Five Simple Instructional Design Principles

business woman writing on a boardCreating learning content is – simply put – not easy. You know this better than anyone as a learning professional and maybe feel that your responsibility to educate your organization is overwhelming. Yes, it’s a big job! But that won’t stop you from continuing to do what you do to help your organization by helping the people who run it.

We at Litmos are here to help as well and believe that you deserve some extra support in getting your very important job done and hopefully making it a bit easier. So here are five instructional design principles to guide you on your way:

  1. Start at the stop.

In other words, begin at the end. Answer the critical question: “what does the learner need to know after completing this course?” This is often the hardest part in the instructional design cycle, but it is the foundation that supports the rest of the process. It can be helpful also to avoid “soft goals” that are imprecise and include vague verbs such as “will understand.” Next, classify your instructional objectives according to the three learning domains – cognitive, affective, and psychomotor. From there you can create goals for demonstrable skills and behaviors.

  1. See it from their side.

It’s essential to know your audience. This principle is just as important in instructional design as it is in public speaking. Especially in a distributed learning situation, you may not have as much information about your learners as you would like, but you should be able to ascertain some key facts such as approximate literacy levels, prior knowledge of the instructional content, level of comfort with online learning technology, and degrees of motivation.

  1. Build a blueprint.

This is the game plan that you’ll need from the beginning. Develop instructional strategies based on your analysis of both the learners and the course content. This can be a fairly lengthy step in the process because it may be open-ended and diverse, but by putting the plan down on paper (ok, probably digital “paper”) you’ll lock down what you want the outcomes to be. Very different strategies would be used to teach a psychomotor skill such as golf, for instance, as opposed to the affective behaviors that might be required to train customer service representatives.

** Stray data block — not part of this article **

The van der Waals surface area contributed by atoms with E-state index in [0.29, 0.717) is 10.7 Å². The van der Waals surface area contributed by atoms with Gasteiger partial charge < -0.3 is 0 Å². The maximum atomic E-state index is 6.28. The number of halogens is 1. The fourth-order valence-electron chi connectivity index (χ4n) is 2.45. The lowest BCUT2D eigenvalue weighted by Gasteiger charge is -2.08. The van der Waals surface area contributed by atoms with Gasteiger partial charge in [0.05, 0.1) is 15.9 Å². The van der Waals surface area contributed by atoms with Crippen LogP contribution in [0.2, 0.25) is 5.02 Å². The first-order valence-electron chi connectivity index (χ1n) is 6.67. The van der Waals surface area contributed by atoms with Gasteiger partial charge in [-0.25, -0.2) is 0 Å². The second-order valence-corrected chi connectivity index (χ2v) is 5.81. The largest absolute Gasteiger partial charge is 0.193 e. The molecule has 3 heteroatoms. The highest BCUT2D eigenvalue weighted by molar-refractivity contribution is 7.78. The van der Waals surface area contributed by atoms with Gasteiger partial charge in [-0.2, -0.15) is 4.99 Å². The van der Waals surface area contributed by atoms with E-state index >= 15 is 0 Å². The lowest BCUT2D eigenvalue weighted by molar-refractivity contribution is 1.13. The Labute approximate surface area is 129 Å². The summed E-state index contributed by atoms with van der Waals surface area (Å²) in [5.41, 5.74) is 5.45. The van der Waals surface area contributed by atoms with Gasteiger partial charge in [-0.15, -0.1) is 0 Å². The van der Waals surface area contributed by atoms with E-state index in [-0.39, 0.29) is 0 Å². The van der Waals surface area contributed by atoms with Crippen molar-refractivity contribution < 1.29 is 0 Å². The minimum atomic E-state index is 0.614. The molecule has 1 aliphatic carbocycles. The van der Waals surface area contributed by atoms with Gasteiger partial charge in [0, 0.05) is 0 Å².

1. Focus on instructional materials.

The strategies you identified in the previous step will guide the process of finding or creating your instructional materials. You may find that course content already exists that would work with just a little tweaking. Or you may need to start from scratch. Sometimes it’s necessary to reinvent the wheel if the existing wheel doesn’t do what’s needed. The key point is to revisit your learner analysis and consider what types of materials will be most effective. Mobile, video-based learning might be the best option for those on their feet in a factory. Office-based workers might be more willing to read through lengthier courses with more written material. These are just simple examples, but the takeaway is to offer instructional materials that suit your learners.

  1. Evaluate how you did.

Here’s the potentially painful part. (Or maybe not!) Hopefully your self-assessment will prove that you did exactly what you set out to do and learners are delighted – and better off from what they’ve learned. Once the learning has been rolled out, ask yourself: “What worked and what didn’t?” Ask about all aspects of the instruction – the mode of delivery and the setting of the instruction as well as the content. Ask your learners for feedback and keep the questions as open-ended as possible.